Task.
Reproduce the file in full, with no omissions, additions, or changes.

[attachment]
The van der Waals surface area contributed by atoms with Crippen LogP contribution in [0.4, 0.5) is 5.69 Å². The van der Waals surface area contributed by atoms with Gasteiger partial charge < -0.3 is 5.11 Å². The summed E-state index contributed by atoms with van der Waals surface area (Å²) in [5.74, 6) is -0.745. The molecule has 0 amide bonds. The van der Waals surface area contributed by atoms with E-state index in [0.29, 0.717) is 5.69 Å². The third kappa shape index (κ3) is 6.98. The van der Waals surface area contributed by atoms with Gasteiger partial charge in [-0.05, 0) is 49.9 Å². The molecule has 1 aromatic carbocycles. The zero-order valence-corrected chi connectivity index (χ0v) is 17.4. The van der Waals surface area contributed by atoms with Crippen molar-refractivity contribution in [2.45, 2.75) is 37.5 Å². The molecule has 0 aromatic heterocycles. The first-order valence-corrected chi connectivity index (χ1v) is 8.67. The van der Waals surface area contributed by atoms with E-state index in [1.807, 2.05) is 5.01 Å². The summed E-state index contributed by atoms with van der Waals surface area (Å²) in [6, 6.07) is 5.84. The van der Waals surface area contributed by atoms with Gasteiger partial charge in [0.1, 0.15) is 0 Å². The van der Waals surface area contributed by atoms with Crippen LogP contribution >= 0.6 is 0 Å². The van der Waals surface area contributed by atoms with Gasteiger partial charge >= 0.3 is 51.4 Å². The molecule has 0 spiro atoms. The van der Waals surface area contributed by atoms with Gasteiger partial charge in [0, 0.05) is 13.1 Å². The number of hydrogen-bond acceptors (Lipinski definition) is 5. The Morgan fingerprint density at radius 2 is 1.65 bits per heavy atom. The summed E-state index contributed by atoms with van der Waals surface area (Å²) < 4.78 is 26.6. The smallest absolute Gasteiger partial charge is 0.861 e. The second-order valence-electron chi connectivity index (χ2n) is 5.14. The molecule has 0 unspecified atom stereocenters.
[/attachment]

The van der Waals surface area contributed by atoms with Crippen LogP contribution in [0.4, 0.5) is 5.69 Å². The van der Waals surface area contributed by atoms with Gasteiger partial charge < -0.3 is 5.11 Å². The summed E-state index contributed by atoms with van der Waals surface area (Å²) in [5.74, 6) is -0.745. The molecule has 0 amide bonds. The van der Waals surface area contributed by atoms with E-state index in [0.29, 0.717) is 5.69 Å². The third kappa shape index (κ3) is 6.98. The van der Waals surface area contributed by atoms with Gasteiger partial charge in [-0.05, 0) is 49.9 Å². The molecule has 1 aromatic carbocycles. The zero-order valence-corrected chi connectivity index (χ0v) is 17.4. The van der Waals surface area contributed by atoms with Crippen molar-refractivity contribution in [2.45, 2.75) is 37.5 Å². The molecule has 0 aromatic heterocycles. The first-order valence-corrected chi connectivity index (χ1v) is 8.67. The van der Waals surface area contributed by atoms with E-state index in [1.807, 2.05) is 5.01 Å². The summed E-state index contributed by atoms with van der Waals surface area (Å²) in [6, 6.07) is 5.84. The van der Waals surface area contributed by atoms with Gasteiger partial charge in [0.1, 0.15) is 0 Å². The van der Waals surface area contributed by atoms with Crippen LogP contribution >= 0.6 is 0 Å². The van der Waals surface area contributed by atoms with Gasteiger partial charge >= 0.3 is 51.4 Å². The molecule has 0 spiro atoms. The van der Waals surface area contributed by atoms with Gasteiger partial charge in [0, 0.05) is 13.1 Å². The number of hydrogen-bond acceptors (Lipinski definition) is 5. The Morgan fingerprint density at radius 2 is 1.65 bits per heavy atom. The summed E-state index contributed by atoms with van der Waals surface area (Å²) < 4.78 is 26.6. The smallest absolute Gasteiger partial charge is 0.861 e. The second-order valence-electron chi connectivity index (χ2n) is 5.14. The molecule has 0 unspecified atom stereocenters.